The placebo is one of science’s greatest mysteries. The pill that isn’t a pill. The medical illusion that somehow becomes real.
The mind-boggling weirdness of the placebo effect is certainly a strange thing, nobody doubts that.
But just because the placebo effect occasionally delivers unexpected outcomes doesn’t mean we should overestimate how powerful it is – nor try to find a place for it in the medical care of patients, scientists are now warning.
In a new perspective article, researchers from the University of Sydney argue that recent suggestions placebos could play a role in clinical care are unfounded, and are based on flawed evidence.
“Much of the current discourse on placebo seems to focus more on enshrining placebos as mysterious and highly effective and less on making a practical difference to patient care and outcomes,” a team led by first author and physiotherapy researcher Chris Maher writes in the commentary.
Observations of the placebo effect can be traced back to the 18th century, and the reputation of the placebo has grown ever since: the idea that an inert, sham treatment, taken unknowingly by a patient, can sometimes deliver therapeutic effects like the real thing.
That reputation is mostly underserved, Maher and his co-authors say, noting that if you look closely at much of the evidence, placebos tend to only offer very modest effects, and even then only in a small minority.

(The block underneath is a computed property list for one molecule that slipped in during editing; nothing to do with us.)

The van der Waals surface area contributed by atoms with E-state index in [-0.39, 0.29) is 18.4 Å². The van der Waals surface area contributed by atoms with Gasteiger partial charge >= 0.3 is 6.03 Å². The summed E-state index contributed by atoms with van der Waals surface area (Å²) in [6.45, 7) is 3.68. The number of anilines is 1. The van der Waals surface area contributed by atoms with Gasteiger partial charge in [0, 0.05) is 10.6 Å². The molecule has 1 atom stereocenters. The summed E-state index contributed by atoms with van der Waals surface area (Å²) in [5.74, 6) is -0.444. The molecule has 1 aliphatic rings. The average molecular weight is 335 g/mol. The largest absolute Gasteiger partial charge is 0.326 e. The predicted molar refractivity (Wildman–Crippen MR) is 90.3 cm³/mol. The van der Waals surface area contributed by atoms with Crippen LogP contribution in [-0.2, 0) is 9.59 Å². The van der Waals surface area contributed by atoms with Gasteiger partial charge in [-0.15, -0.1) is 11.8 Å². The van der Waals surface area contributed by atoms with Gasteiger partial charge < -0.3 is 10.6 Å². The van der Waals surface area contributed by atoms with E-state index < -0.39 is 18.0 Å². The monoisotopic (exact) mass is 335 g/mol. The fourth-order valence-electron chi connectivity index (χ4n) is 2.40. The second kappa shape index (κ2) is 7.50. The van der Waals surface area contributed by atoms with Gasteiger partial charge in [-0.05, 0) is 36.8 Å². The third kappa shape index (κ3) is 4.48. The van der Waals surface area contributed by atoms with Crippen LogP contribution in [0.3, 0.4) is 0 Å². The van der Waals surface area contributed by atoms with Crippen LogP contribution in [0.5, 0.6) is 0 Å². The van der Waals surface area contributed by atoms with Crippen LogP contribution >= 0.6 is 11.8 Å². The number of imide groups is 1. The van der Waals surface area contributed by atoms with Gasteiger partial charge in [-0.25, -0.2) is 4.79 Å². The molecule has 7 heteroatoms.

“A Cochrane review of placebos considered 234 trials and concluded that, in general, placebos do not produce major health benefits, except for some small and inconsistent effects on self-reported outcomes such as pain or nausea,” the researchers explain.
Not everybody holds this view, however.
In recent times, a number of commentators have suggested placebos might be worth exploring as substitutes for use in the medical care of patients, on the basis that we might be able to exploit the placebo effect for clinical outcomes.
In their new article, Maher and colleagues list some of the problems with these arguments, pointing out that a number of the experiments investigating the placebo effect have significant limitations to bear in mind – such as very small samples of participants – or have flawed designs that don’t make for strong evidence or practical application.
For example, some studies repeatedly primed patients on the effectiveness of placebos for lengthy periods, which would not be feasible during a typical short medical appointment.
None of this is to say that the placebo effect itself isn’t an observable phenomenon.
But until there’s real, firm data to suggest otherwise, placebos have no place being given to patients in clinical scenarios, the researchers argue – not when actual medicine is an option on the table.
“Placebos remain important for clinical trials because they help achieve blinding and, thus, control of bias,” the team writes.
“When administered in a blinded fashion, a placebo will provide a small effect, but the real treatment will normally provide better outcomes for the patient… It may be better to dismiss placebos and instead manage patients with evidence-based treatments.”
The perspective is published in the Medical Journal of Australia.